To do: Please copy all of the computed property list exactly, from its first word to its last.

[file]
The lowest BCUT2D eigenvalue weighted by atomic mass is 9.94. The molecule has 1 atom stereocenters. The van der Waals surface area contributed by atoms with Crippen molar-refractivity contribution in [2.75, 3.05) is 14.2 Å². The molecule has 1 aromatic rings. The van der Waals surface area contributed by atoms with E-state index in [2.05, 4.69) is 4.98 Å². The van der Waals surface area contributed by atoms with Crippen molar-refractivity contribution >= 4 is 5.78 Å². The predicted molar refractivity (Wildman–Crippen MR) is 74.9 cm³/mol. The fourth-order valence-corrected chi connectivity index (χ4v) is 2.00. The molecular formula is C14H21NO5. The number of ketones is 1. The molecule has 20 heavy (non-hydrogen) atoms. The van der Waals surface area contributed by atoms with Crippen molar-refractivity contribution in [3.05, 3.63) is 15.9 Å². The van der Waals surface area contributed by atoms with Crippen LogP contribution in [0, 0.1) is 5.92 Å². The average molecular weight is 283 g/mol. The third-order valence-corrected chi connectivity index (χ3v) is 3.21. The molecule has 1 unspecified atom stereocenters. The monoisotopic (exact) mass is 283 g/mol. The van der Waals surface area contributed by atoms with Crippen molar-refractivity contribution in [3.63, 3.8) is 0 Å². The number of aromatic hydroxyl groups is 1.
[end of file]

The lowest BCUT2D eigenvalue weighted by atomic mass is 9.94. The molecule has 1 atom stereocenters. The van der Waals surface area contributed by atoms with Crippen molar-refractivity contribution in [2.75, 3.05) is 14.2 Å². The molecule has 1 aromatic rings. The van der Waals surface area contributed by atoms with E-state index in [2.05, 4.69) is 4.98 Å². The van der Waals surface area contributed by atoms with Crippen molar-refractivity contribution >= 4 is 5.78 Å². The predicted molar refractivity (Wildman–Crippen MR) is 74.9 cm³/mol. The fourth-order valence-corrected chi connectivity index (χ4v) is 2.00. The molecular formula is C14H21NO5. The number of ketones is 1. The molecule has 20 heavy (non-hydrogen) atoms. The van der Waals surface area contributed by atoms with Crippen molar-refractivity contribution in [3.05, 3.63) is 15.9 Å². The van der Waals surface area contributed by atoms with Crippen LogP contribution in [0, 0.1) is 5.92 Å². The average molecular weight is 283 g/mol. The third-order valence-corrected chi connectivity index (χ3v) is 3.21. The molecule has 1 unspecified atom stereocenters. The monoisotopic (exact) mass is 283 g/mol. The van der Waals surface area contributed by atoms with Crippen molar-refractivity contribution in [3.63, 3.8) is 0 Å². The number of aromatic hydroxyl groups is 1.